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Welcome to The Literary Pig's blog - a safe haven for all those afflicted with
the unbearable urge to write.

Monday, 3 September 2012

The magic of Swanwick: People

As you can see from the photo (right) I enjoyed swanning at Swanwick this summer. Okay, so I tagged along to keep the Indoor Writer company - she'd won a week at the Writers' Summer School (how jammy was that?) with her non-fiction article 'Bluebirds over France' (to be published in October issue of Writing Magazine). I had to keep guard over the crystal bowl while she got to meet lots of interesting people - well they were all writers - so I'll let her tell you more ...

I wasn't sure what to expect as a White Badger (first timer) at Swanwick Writers' Summer School as I nervously arrived for the first tea and cake session on Sat afternoon. Within minutes other writers were welcoming me to the school and introducing me to others. This was quite unlike any other conference/event I've attended in my professional life, where if you come on your own you can easily stay on your own (unless you're a born extrovert). But the White Badge system really works and the Swanwick diehards will swoop you up and embrace you as one of their own simply because you are a writer. I also soon realised that tea and cake are a vital ingredient of the Swanwick tradition. Even now back at home I get cravings for cake and a natter at 3.15pm.

Secondly I was unprepared for the size of the event. Expecting to be one of about 40-50 delegates I was overwhelmed to find myself with 240 other writers. The usual opening at mealtimes to a new companion was 'and what do you write?' And each time I asked this question I was never quite prepared for the response. Swanwick attracts writers of all genres. There are many fiction writers, of short stories and novels, but equally many poets, non-fiction and technical writers. I met several individuals specialising in training materials and books, all who enjoyed Swanwick for the chance of sampling other genres.

I will write more in another post on the courses attended, but today I wanted to share the most valuable aspect of the Summer School: the people. Since coming home I've been emailing and tweeting new friends, some I hope will become firm friends. It was great to share my writing projects with others and to learn about other writers' successes (and mistakes). I had fun at the Poetry Slam (listening not participating), loved the Busker's evening, embraced my ambitious streak for the Literary Quiz (my team came a close 2nd) and relished the variety of evening speakers. I wasn't brave enough to step onto the Eurovision Disco floor for the first night, and that was the only night I retired early as simply just too knac-sorry-exhausted. Also hid for the karaoke night, though LitPig was keen to have a go.

One of the most inspirational speakers was Rebecca Woodhead (Writing Magazine columnist on media). I spoke with her after lunch and even off the podium she was still enthusing on the benefits of social networking for writers. Up close she looks at least ten years younger than her age, which she attributes to her diet of non-processed foods (with the exception of chocolate!), but I'd put her youthful appearance down to her positive personality and pure zest for life.

Below I'm pictured alongside the other prize winners:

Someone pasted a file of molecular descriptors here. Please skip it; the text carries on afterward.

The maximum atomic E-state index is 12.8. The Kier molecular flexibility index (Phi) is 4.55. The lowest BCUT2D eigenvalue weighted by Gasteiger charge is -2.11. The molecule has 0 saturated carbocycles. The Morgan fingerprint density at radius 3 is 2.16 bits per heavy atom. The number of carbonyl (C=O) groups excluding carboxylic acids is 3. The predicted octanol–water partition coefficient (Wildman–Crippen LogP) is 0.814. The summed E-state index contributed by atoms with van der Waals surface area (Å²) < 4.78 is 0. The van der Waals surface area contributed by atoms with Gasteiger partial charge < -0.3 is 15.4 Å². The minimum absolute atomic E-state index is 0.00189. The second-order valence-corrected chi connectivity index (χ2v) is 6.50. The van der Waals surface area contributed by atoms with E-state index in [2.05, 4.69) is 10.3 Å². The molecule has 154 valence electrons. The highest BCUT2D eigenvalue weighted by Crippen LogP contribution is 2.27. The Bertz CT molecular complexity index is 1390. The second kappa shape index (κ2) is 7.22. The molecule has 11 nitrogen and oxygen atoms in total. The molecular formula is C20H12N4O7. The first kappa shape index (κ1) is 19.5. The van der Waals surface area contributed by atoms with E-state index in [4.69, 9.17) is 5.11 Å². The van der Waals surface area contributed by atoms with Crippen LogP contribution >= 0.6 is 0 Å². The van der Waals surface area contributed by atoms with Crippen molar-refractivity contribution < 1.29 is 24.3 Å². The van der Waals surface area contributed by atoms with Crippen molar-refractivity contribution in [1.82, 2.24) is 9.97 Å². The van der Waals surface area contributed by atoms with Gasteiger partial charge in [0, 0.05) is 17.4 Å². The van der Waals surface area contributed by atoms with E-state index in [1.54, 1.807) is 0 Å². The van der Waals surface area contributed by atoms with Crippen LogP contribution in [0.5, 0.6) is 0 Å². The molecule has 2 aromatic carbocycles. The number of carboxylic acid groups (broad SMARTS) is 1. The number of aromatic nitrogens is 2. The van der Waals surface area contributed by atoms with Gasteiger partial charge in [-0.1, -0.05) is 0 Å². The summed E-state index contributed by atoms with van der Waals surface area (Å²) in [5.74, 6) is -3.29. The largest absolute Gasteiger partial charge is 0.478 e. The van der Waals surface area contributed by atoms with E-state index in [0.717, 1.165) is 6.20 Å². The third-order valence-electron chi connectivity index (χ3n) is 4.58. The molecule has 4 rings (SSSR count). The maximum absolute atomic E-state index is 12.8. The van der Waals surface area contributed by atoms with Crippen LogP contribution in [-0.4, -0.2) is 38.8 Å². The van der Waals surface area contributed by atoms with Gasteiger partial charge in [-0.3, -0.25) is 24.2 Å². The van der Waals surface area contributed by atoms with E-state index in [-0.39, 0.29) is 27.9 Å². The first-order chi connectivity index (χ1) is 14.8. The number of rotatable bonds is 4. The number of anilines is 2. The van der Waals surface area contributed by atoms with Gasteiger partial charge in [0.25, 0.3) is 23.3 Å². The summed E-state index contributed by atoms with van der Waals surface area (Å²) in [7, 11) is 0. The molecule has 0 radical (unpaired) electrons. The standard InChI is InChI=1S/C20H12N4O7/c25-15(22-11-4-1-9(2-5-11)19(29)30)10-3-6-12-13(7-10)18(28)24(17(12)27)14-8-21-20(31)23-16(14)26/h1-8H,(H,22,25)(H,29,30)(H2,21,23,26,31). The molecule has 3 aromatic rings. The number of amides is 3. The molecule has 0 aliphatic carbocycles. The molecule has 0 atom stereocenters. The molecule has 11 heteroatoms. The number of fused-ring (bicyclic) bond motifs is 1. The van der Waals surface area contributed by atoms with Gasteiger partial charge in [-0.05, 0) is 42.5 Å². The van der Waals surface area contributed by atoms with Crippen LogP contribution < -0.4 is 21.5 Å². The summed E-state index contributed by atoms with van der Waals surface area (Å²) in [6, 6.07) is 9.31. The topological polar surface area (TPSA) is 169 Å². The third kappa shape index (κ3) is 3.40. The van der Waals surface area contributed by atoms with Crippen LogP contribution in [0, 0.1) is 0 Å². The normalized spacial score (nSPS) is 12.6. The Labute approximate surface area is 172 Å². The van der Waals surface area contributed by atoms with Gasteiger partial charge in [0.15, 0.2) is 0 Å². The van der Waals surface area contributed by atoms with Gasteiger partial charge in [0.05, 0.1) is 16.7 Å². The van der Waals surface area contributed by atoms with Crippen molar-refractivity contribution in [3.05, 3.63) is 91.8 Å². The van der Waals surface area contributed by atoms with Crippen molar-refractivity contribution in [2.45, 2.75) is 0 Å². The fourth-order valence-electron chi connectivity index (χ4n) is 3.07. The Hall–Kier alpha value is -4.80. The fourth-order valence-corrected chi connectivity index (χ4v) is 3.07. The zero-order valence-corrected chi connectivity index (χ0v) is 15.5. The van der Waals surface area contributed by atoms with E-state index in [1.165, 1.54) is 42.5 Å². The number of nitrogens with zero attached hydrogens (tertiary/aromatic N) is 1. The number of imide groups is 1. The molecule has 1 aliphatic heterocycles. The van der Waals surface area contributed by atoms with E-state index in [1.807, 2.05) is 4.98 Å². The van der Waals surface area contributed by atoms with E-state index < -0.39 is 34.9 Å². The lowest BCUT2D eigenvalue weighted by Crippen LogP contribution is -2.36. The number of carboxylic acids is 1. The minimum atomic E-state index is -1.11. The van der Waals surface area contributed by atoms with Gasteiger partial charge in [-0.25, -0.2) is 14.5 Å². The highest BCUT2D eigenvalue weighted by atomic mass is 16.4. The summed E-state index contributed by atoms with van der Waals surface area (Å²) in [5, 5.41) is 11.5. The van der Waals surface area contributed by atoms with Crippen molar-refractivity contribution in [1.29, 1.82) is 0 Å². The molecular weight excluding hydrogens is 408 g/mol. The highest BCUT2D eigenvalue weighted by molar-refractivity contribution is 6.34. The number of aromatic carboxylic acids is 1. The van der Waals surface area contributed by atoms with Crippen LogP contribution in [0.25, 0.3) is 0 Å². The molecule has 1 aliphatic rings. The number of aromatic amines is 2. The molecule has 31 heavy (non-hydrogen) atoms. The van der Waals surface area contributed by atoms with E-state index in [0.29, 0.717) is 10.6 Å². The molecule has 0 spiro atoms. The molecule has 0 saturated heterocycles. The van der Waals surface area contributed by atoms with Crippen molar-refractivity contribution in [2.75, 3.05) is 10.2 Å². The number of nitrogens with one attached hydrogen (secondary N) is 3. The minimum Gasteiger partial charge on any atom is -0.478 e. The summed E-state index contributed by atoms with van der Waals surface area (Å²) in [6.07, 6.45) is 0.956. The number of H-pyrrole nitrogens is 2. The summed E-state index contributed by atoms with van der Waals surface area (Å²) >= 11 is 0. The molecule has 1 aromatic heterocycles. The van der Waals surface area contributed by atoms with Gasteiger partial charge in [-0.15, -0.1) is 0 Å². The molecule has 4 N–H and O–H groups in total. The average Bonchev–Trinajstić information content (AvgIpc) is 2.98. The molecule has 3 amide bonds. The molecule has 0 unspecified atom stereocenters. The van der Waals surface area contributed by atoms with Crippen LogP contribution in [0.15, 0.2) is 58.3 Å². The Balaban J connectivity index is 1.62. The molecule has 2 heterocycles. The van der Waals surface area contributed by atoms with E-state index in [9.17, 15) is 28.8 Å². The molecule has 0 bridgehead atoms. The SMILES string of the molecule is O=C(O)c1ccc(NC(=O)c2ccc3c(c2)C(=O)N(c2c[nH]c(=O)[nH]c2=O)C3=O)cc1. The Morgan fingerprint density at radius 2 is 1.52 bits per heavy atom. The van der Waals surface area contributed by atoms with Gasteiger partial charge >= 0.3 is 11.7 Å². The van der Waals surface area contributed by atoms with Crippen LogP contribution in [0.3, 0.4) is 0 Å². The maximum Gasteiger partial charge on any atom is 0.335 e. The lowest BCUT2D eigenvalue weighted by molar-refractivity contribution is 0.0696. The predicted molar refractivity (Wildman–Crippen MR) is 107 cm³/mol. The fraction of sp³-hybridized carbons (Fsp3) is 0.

Front left to right: me (Tracy Fells), Sue Petitt (runner-up Children's Story), Veronica Bright (winner Children's Story)
Back Left to right: Mike Berry (runner-up Adult Short Story), Maureen Jeffs (winner Adult Short Story).
If you regularly read Writing Magazine then look out for the competition adverts - why not set yourself a goal to enter for 2013? The prize is a full week (Sat - Frid morning) at Swanwick Summer Writers' School - all costs covered (worth about £400).

I can understand why many Swanwickers return year after year. Once you've sampled the menu, you just can't wait to get back for more. And it seems Swanwickers simply go on forever - many have been returning for ten years plus. I think I may have stumbled on the secret of a long writing life: Swanwick Summer School ... and cake.

My networking action list:

  • Join Google+ (then I can sit round a virtual camp fire and talk writing with new Swanwick mates)
  • Make more of my Facebook page
  • Use blog and Twitter to promote other writers and their work
  • Earn enough through writing to book my place for 2013!


  1. Sounds like you had a fantastic time, Tracy! I shall be definitely looking out for the 2013 competition.

  2. Wishing you all the best Sally if you decide to enter - it is a great prize. :)

  3. Interesting post - you obviously had a great time. Entering more competitions is an ambition of mine but I find promoting The Haphazard Gardener and editing my mss Alice takes up all my time. I'm following you on twitter now.

  4. Thanks Penelope. But you're right entering competitions eats up time. I can imagine promotion takes time too and you always have to be working on the next mss as well. I find myself in a current dilemma on whether to now focus on polishing a novel, finishing another and writing short stories. To keep entering competitions I need to keep writing the short stories and then find I've little time left for other projects. P.S. I'm now following you too - sorry didn't realise you were on Twitter :)

  5. It sounds fab. I'm going to have to find the time to do one of these courses.

    Just read your great article in Writing Magazine's competition special. Thanks for mentioning me and my book!

  6. And thanks back to you Patsy for the comments I used in the article. Glad you liked it. Oddly my copy hasn't arrivedt so haven't see it yet!

  7. Great post, Tracy. Brought it all back to me - only eleven months to the next one.

  8. Thanks Elizabeth - it was a highlight of my year and I hope to return next year.